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Pedaling Fool
11-08-2009, 10:39
Anyone ever try speed/race walking?

Iíve been trying it on my treadmill and itís tough; I can get my HR just as high as when jogging. But what makes it hard is that it just feels unnatural, very hard to walk fast (as fast as you can) and not be tempted to start jogging. The typical non-professional race at between 8 Ė 16 minutes per mile, with most in the 11 Ė 13 minute-per-mile range.

Iíve looked up some stats and was surprised at how fast some can walk.

I donít know if these records still stand, but it gives you an idea:



Denis Gennadyevich Nizhegorodov (Russian race walker and current world record holder in the 50 km (31 miles) racewalk, with a time of 3:34:14.


On September 29, 2007 Kanaykin set a new world record for the 20 km (12.4 miles) race walk. He walked a time of 1 hour, 17 minutes, 16 seconds.


The men's American indoor record for race walking a mile is 5 minutes and 38 seconds.


In setting the men's world racewalking record for 50 kilometers (31 miles), the record holder averaged walking faster than 7:08 minutes per mile for over 31 miles. At that pace one could complete a marathon in just over 3 hrs.

emerald
11-08-2009, 11:06
Last year on an inclined treadmill while taking a timed stress test, I topped out at just over 5 MPH before I decided to run instead.

I was surprised I could walk that fast on a treadmill while hooked up to a bunch of equipment, can't imagine someone walking at the faster rates quoted above and would like to see it.

I've wondered what the upper limits might be and expected they far exceed anything I've ever done. Thanks for posting the information.

Pacific Tortuga
11-08-2009, 12:10
How fast can you walk ?

Leaving NOC, slow and steady, 1 & 1/2 miles per

Heading into Damascus, 4 to 5 miles per

Going to a AYCE that closes in a half hour or Dot's, what's the fastest without breaking into a gallop ?

Coming from one with, 'Tortuga' in the name, would be a good indicator too.

Dogwood
11-08-2009, 12:41
How fast can you walk?

4.72 mph sustained on level established trail toting a 25 lb pack.

Feral Bill
11-08-2009, 13:53
Considerably faster than I'm willing to.

Mags
11-09-2009, 02:41
I walk fast enough to get to the AYCE Indian food buffet after a long day of hiking.

Saag never tastes so good....

rickb
11-09-2009, 07:47
The typical non-professional race at between 8 Ė 16 minutes per mile, with most in the 11 Ė 13 minute-per-mile range.


Minutes per mile or MPH? I think you might have flipped things around.

rickb
11-09-2009, 07:54
My bad. That makes sense for speed walking on a track. 7.5 MPH would be fast!

Marta
11-09-2009, 08:02
...The typical non-professional race at between 8 Ė 16 minutes per mile, with most in the 11 Ė 13 minute-per-mile range.



Denis Gennadyevich Nizhegorodov (Russian race walker and current world record holder in the 50 km (31 miles) racewalk, with a time of 3:34:14.
In setting the men's world racewalking record for 50 kilometers (31 miles), the record holder averaged walking faster than 7:08 minutes per mile for over 31 miles. At that pace one could complete a marathon in just over 3 hrs.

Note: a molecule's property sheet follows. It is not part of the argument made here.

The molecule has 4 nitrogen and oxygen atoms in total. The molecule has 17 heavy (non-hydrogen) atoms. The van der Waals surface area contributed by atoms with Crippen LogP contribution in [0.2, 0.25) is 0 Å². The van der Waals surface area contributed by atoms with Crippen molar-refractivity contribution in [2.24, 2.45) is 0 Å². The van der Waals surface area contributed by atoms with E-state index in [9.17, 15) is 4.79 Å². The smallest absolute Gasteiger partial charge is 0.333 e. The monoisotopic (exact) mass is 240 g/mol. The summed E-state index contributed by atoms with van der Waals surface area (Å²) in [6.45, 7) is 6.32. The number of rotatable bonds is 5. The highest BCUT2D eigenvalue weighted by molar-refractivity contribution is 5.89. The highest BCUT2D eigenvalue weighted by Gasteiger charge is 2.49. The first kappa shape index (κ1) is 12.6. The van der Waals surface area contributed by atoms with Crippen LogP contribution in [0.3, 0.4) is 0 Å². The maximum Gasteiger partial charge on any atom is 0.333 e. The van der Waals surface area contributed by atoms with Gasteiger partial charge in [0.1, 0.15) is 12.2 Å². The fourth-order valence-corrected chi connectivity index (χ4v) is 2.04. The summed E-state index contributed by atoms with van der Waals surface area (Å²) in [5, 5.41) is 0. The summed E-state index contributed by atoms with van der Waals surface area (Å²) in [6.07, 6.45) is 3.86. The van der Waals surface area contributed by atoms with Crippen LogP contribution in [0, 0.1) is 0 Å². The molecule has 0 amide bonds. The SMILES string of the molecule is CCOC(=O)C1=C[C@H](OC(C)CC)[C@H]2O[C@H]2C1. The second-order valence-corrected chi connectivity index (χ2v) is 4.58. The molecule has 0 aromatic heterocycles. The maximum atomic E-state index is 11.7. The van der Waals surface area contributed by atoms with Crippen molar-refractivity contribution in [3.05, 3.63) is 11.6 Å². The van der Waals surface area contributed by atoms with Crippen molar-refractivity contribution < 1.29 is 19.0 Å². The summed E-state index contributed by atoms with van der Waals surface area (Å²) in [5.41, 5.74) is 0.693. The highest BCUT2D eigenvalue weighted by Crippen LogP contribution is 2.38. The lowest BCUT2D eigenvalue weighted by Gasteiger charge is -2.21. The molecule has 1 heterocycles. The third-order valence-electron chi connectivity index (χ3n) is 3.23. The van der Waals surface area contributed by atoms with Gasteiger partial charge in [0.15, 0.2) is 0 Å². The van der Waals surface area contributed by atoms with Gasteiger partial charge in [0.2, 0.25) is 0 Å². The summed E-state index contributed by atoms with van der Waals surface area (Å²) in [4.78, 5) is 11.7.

Minutes per mile or MPH? I think you might have flipped things around.

No, I think he's talking minutes per mile. Nizhegorodov walked 6.9 minutes per mile in his 50k record, or 8.9 mph.

A fairly rapid, but normal, walk around the neighborhood would net me about 4 miles in an hour, which turns into 4 mph, or 15 minutes per mile.

beakerman
11-09-2009, 11:03
It depends on what's chasing me

With out a "heavy" pack (day hiking) i can clock around 4.5mph on decent ground.

John B
11-09-2009, 14:26
"Running on the Sun," which is a documentary about the Badwater Ultramarathon, focuses on several of the participants, one of whom (Adam Bookspan) is a speed walker. He pointed out that he is quite competitive with runners in ultras -- the longer the race, the more competitive he is. While I don't know of any he's won, still he's ranked near the top in many. For those who have mastered the technique, they can certainly fly.

fredmugs
11-10-2009, 11:07
I'm not sure what's worse: AYCE Indian food or the thread I just read about spam.


I walk fast enough to get to the AYCE Indian food buffet after a long day of hiking.

Saag never tastes so good....

ShelterLeopard
11-10-2009, 13:32
Hmmm- how fast can I walk? That all depends... On a group hike in the hundred mile wilderness, (as a somewhat noveau hiker) I did about 2 miles per hour, but when it was time for our midpoint resupply, my friend and I did six miles in 1 hour, 5 minutes. But, I was unusually energized, hungry, and had no food in my pack to weigh me down. We booked it. But, my pack was still heavy.

So I was durned proud of that!

Of course, after gorging and filling our packs with food, we might have average 1.5 miles and hour. Might.

ShelterLeopard
11-10-2009, 13:32
"averaged", not might have average.

Mags
11-10-2009, 13:39
I'm not sure what's worse: AYCE Indian food or the thread I just read about spam.


I see you live in the mid-West. May explain why you like boring food. :p

A-Train
11-10-2009, 16:37
I'm not sure what's worse: AYCE Indian food or the thread I just read about spam.

If you ever find yourself in Burlington VT on a Sunday go directly to Shalimar of India. You can thank me later :)

neighbor dave
11-10-2009, 16:59
tandori, yum!

Pedaling Fool
11-13-2009, 16:37